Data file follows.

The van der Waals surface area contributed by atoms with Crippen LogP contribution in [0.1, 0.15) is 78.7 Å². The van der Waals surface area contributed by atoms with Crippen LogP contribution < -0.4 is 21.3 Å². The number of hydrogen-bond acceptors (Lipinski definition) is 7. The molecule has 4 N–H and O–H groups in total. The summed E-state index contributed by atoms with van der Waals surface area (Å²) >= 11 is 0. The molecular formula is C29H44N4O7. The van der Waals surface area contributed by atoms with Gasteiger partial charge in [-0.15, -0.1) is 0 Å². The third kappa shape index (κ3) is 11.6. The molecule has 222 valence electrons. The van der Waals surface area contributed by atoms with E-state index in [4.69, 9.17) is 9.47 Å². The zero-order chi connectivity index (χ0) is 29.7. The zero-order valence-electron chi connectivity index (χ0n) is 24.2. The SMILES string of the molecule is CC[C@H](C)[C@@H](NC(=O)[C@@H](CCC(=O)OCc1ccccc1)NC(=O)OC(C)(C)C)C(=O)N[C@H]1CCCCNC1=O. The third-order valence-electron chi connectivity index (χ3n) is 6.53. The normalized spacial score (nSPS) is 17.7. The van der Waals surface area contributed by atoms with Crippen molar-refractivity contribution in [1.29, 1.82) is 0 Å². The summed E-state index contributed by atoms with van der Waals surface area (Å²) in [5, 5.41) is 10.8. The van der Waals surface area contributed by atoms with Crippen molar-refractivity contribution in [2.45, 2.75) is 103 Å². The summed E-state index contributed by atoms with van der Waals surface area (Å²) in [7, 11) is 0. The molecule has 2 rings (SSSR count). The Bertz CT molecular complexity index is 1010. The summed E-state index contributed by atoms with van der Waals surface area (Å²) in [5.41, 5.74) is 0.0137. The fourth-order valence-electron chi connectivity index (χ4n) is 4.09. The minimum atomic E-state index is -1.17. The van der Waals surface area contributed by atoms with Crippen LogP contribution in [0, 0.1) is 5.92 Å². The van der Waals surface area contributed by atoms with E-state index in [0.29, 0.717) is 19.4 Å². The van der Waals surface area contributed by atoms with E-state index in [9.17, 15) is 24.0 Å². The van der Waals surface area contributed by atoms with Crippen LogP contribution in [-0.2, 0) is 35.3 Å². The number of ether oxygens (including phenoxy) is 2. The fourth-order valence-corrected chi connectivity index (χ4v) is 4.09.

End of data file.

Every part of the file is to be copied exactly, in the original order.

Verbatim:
The van der Waals surface area contributed by atoms with Crippen LogP contribution in [0.1, 0.15) is 78.7 Å². The van der Waals surface area contributed by atoms with Crippen LogP contribution < -0.4 is 21.3 Å². The number of hydrogen-bond acceptors (Lipinski definition) is 7. The molecule has 4 N–H and O–H groups in total. The summed E-state index contributed by atoms with van der Waals surface area (Å²) >= 11 is 0. The molecular formula is C29H44N4O7. The van der Waals surface area contributed by atoms with Gasteiger partial charge in [-0.15, -0.1) is 0 Å². The third kappa shape index (κ3) is 11.6. The molecule has 222 valence electrons. The van der Waals surface area contributed by atoms with E-state index in [4.69, 9.17) is 9.47 Å². The zero-order chi connectivity index (χ0) is 29.7. The zero-order valence-electron chi connectivity index (χ0n) is 24.2. The SMILES string of the molecule is CC[C@H](C)[C@@H](NC(=O)[C@@H](CCC(=O)OCc1ccccc1)NC(=O)OC(C)(C)C)C(=O)N[C@H]1CCCCNC1=O. The third-order valence-electron chi connectivity index (χ3n) is 6.53. The normalized spacial score (nSPS) is 17.7. The van der Waals surface area contributed by atoms with Crippen molar-refractivity contribution in [1.29, 1.82) is 0 Å². The summed E-state index contributed by atoms with van der Waals surface area (Å²) in [5, 5.41) is 10.8. The van der Waals surface area contributed by atoms with Crippen molar-refractivity contribution in [2.45, 2.75) is 103 Å². The summed E-state index contributed by atoms with van der Waals surface area (Å²) in [7, 11) is 0. The molecule has 2 rings (SSSR count). The Bertz CT molecular complexity index is 1010. The summed E-state index contributed by atoms with van der Waals surface area (Å²) in [5.41, 5.74) is 0.0137. The fourth-order valence-electron chi connectivity index (χ4n) is 4.09. The minimum atomic E-state index is -1.17. The van der Waals surface area contributed by atoms with Crippen LogP contribution in [0, 0.1) is 5.92 Å². The van der Waals surface area contributed by atoms with E-state index in [0.29, 0.717) is 19.4 Å². The van der Waals surface area contributed by atoms with E-state index in [9.17, 15) is 24.0 Å². The van der Waals surface area contributed by atoms with Crippen LogP contribution in [-0.2, 0) is 35.3 Å². The number of ether oxygens (including phenoxy) is 2. The fourth-order valence-corrected chi connectivity index (χ4v) is 4.09.